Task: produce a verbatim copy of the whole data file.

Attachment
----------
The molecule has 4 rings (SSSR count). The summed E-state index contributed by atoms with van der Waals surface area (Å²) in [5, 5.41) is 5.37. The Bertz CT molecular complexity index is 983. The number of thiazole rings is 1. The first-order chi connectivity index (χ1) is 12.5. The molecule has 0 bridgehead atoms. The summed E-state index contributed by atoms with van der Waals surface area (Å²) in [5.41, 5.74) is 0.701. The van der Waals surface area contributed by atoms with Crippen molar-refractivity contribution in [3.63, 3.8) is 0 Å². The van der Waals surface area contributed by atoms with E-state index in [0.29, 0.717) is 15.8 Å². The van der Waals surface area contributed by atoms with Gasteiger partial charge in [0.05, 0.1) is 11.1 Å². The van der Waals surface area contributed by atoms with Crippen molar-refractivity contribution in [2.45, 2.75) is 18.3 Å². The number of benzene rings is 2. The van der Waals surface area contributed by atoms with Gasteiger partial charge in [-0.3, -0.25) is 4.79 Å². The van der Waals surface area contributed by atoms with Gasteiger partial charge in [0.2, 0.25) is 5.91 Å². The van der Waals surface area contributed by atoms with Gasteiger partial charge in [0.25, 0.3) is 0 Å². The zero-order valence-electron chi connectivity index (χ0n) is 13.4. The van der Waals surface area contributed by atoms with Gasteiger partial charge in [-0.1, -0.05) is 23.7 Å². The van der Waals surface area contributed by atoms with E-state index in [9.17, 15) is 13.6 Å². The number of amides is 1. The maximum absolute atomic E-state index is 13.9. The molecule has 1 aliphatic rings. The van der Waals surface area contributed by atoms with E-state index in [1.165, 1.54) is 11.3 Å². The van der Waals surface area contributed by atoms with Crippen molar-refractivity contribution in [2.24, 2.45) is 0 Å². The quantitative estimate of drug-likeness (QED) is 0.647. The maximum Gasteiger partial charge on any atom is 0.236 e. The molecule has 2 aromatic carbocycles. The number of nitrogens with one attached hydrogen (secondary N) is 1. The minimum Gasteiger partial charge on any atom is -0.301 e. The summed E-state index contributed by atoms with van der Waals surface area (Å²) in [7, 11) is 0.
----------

The molecule has 4 rings (SSSR count). The summed E-state index contributed by atoms with van der Waals surface area (Å²) in [5, 5.41) is 5.37. The Bertz CT molecular complexity index is 983. The number of thiazole rings is 1. The first-order chi connectivity index (χ1) is 12.5. The molecule has 0 bridgehead atoms. The summed E-state index contributed by atoms with van der Waals surface area (Å²) in [5.41, 5.74) is 0.701. The van der Waals surface area contributed by atoms with Crippen molar-refractivity contribution in [3.63, 3.8) is 0 Å². The van der Waals surface area contributed by atoms with E-state index in [0.29, 0.717) is 15.8 Å². The van der Waals surface area contributed by atoms with Gasteiger partial charge in [0.05, 0.1) is 11.1 Å². The van der Waals surface area contributed by atoms with Crippen molar-refractivity contribution in [2.45, 2.75) is 18.3 Å². The number of benzene rings is 2. The van der Waals surface area contributed by atoms with Gasteiger partial charge in [-0.3, -0.25) is 4.79 Å². The van der Waals surface area contributed by atoms with Gasteiger partial charge in [0.2, 0.25) is 5.91 Å². The van der Waals surface area contributed by atoms with Gasteiger partial charge in [0.25, 0.3) is 0 Å². The zero-order valence-electron chi connectivity index (χ0n) is 13.4. The van der Waals surface area contributed by atoms with Gasteiger partial charge in [-0.1, -0.05) is 23.7 Å². The van der Waals surface area contributed by atoms with E-state index in [9.17, 15) is 13.6 Å². The number of amides is 1. The maximum absolute atomic E-state index is 13.9. The molecule has 1 aliphatic rings. The van der Waals surface area contributed by atoms with E-state index in [1.165, 1.54) is 11.3 Å². The van der Waals surface area contributed by atoms with Crippen molar-refractivity contribution in [2.24, 2.45) is 0 Å². The quantitative estimate of drug-likeness (QED) is 0.647. The maximum Gasteiger partial charge on any atom is 0.236 e. The molecule has 2 aromatic carbocycles. The number of nitrogens with one attached hydrogen (secondary N) is 1. The minimum Gasteiger partial charge on any atom is -0.301 e. The summed E-state index contributed by atoms with van der Waals surface area (Å²) in [7, 11) is 0.